Navigating Forced Masculinity: The Plight Of Highly Sensitive Men

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How Forced Masculinity Affects Highly Sensitive Men

Forced masculinity affects so many men, yet most of them feel uncomfortable to speak up about it. Being a sensitive man is not a weakness, rather it’s a strength not many men possess. It’s high time highly sensitive men feel comfortable with their emotions, and being a highly sensitive man is not associated with being a “loser”.

Key Points:

  • Just as many men are highly sensitive people (HSPs) as women.
  • False ideas around masculinity cause HSP boys and men to mask their sensitivity.
  • Honoring sensitivity teaches healthy messaging around boundaries and consent.

Adolescence is a confusing time when we look to our peers to gauge how to act, so we can be accepted. One normalized right of passage with boys is riling each other for being “weak” among the pack if they refuse to participate in courageous, dangerous or risky behavior.

This is not something innate but rather something passed down generationally to young boys in their journey toward manhood. While this dynamic can have lasting effects on all boys, it can be especially detrimental to those who are naturally more cautious and intentional in their choices—especially those who are considered “highly sensitive people” (HSPs).

Related: Being An Empathic Man: How They Can Find Balance

Who Is the Highly Sensitive Man?

Highly sensitive people make up nearly 30% of the human population which is an adaptation present at similar rates in most animal species.

High sensitivity is not a medical disorder nor a diagnosis but rather a highly genetic set of traits that makes someone more aware of social stimuli, more empathetic and more prone to overstimulation. According to Dr. Elaine Aron, one of the leading scientists on HSPs, the trait is no less prevalent in men than women.

Interestingly however, men tend to score themselves subjectively lower on the 27-item self-scale than they actually are, leading some HSP men to be overlooked or misunderstood.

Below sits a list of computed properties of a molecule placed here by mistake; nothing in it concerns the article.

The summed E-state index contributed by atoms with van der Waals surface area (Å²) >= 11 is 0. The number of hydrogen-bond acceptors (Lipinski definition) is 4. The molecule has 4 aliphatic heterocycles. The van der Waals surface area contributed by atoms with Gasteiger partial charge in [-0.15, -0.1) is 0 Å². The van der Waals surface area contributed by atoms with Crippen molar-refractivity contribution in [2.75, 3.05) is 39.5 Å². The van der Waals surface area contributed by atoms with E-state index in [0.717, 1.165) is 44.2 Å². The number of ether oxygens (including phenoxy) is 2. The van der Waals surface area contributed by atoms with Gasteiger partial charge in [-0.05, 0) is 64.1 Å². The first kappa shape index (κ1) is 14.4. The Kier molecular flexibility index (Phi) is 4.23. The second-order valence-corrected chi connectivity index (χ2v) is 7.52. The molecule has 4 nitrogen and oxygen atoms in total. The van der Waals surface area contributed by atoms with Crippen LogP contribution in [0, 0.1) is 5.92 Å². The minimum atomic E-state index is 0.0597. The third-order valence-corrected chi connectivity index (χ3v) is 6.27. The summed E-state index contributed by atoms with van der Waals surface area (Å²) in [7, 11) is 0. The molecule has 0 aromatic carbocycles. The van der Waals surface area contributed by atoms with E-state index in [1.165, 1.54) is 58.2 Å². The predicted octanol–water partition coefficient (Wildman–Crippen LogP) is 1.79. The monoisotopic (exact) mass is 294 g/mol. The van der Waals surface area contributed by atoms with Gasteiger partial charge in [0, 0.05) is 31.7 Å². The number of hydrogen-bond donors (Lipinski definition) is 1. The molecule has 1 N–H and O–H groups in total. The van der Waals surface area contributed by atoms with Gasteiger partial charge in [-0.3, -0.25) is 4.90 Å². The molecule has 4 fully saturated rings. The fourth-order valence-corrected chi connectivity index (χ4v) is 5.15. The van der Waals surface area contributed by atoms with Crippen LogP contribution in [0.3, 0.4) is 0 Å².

Societal expectations and pressure around masculinity have skewed the perception that traits of sensitivity are “feminine,” while disconnection from emotions and acting on impulse is “masculine”. The result is that many HSP men tend to mask their personality and sensitivity in a variety of ways.

How forced masculinity is affecting sensitive men

Masking Sensitivity

The concept of masculinity itself can be a mask worn to suppress any traits that do not appear stereotypically powerful. For example, being confident is often found on lists describing masculinity, while being expressive normally is not. This form of bias about what it means to be masculine can further ostracize highly sensitive men, making them feel “other” than the rest of their peers.

The truth, however, is that highly sensitive men have a great deal to offer our society if they were encouraged to unmask. Dr. Aron explored how those who were most thoughtful and cautious in animal species tended to live the longest and create the most offspring.

When social pressure leads HSP men to mask their sensitivity, they suppress their natural gifts of meaningful connection, creativity, expression, and thoughtfulness. A number of issues can come from HSP men suppressing their sensitivity:

Suppressed Emotions

It can be difficult to fit in and also want to express yourself as an HSP man. The result can be mismanagement of emotions and potential mental health or substance abuse issues. As Jenn Granneman and Andre Solo explored in their book Sensitive: The Hidden Power of the Highly Sensitive Person in a Loud, Fast, Too-Much World, highly sensitive people are more impacted by their environment, for better or worse.

So HSP men who experience forced masculinity can be even more negatively impacted by the stress of that environment. Anecdotally, I have noticed a large number of men reaching out for therapy reporting issues with anger management, when in reality they are suffering from suppressing all emotions, not just anger.

Once they feel safer to express themselves, they tend to lose the need to use anger as a vehicle to release emotional pressure.

Social Defensiveness